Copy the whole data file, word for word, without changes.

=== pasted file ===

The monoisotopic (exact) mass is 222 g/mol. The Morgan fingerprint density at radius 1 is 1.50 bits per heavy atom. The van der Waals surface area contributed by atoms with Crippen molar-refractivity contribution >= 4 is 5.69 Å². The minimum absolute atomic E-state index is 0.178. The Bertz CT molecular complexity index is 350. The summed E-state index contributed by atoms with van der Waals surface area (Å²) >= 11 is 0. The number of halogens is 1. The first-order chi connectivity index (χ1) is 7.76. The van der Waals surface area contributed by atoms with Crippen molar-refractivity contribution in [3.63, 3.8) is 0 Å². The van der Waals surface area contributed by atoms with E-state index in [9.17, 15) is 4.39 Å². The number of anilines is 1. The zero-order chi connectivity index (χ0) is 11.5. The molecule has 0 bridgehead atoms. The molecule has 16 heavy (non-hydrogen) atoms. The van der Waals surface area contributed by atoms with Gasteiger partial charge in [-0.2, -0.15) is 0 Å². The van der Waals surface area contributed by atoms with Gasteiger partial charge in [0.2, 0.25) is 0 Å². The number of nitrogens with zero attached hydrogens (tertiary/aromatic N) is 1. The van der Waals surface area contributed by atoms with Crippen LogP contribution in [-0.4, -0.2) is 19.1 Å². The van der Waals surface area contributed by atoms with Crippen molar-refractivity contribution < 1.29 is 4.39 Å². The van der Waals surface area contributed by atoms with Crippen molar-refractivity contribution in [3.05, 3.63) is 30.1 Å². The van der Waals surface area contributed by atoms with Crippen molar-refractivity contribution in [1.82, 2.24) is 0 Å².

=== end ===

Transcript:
The monoisotopic (exact) mass is 222 g/mol. The Morgan fingerprint density at radius 1 is 1.50 bits per heavy atom. The van der Waals surface area contributed by atoms with Crippen molar-refractivity contribution >= 4 is 5.69 Å². The minimum absolute atomic E-state index is 0.178. The Bertz CT molecular complexity index is 350. The summed E-state index contributed by atoms with van der Waals surface area (Å²) >= 11 is 0. The number of halogens is 1. The first-order chi connectivity index (χ1) is 7.76. The van der Waals surface area contributed by atoms with Crippen molar-refractivity contribution in [3.63, 3.8) is 0 Å². The van der Waals surface area contributed by atoms with E-state index in [9.17, 15) is 4.39 Å². The number of anilines is 1. The zero-order chi connectivity index (χ0) is 11.5. The molecule has 0 bridgehead atoms. The molecule has 16 heavy (non-hydrogen) atoms. The van der Waals surface area contributed by atoms with Gasteiger partial charge in [-0.2, -0.15) is 0 Å². The van der Waals surface area contributed by atoms with Gasteiger partial charge in [0.2, 0.25) is 0 Å². The number of nitrogens with zero attached hydrogens (tertiary/aromatic N) is 1. The van der Waals surface area contributed by atoms with Crippen LogP contribution in [-0.4, -0.2) is 19.1 Å². The van der Waals surface area contributed by atoms with Crippen molar-refractivity contribution < 1.29 is 4.39 Å². The van der Waals surface area contributed by atoms with Crippen molar-refractivity contribution in [3.05, 3.63) is 30.1 Å². The van der Waals surface area contributed by atoms with Crippen molar-refractivity contribution in [1.82, 2.24) is 0 Å².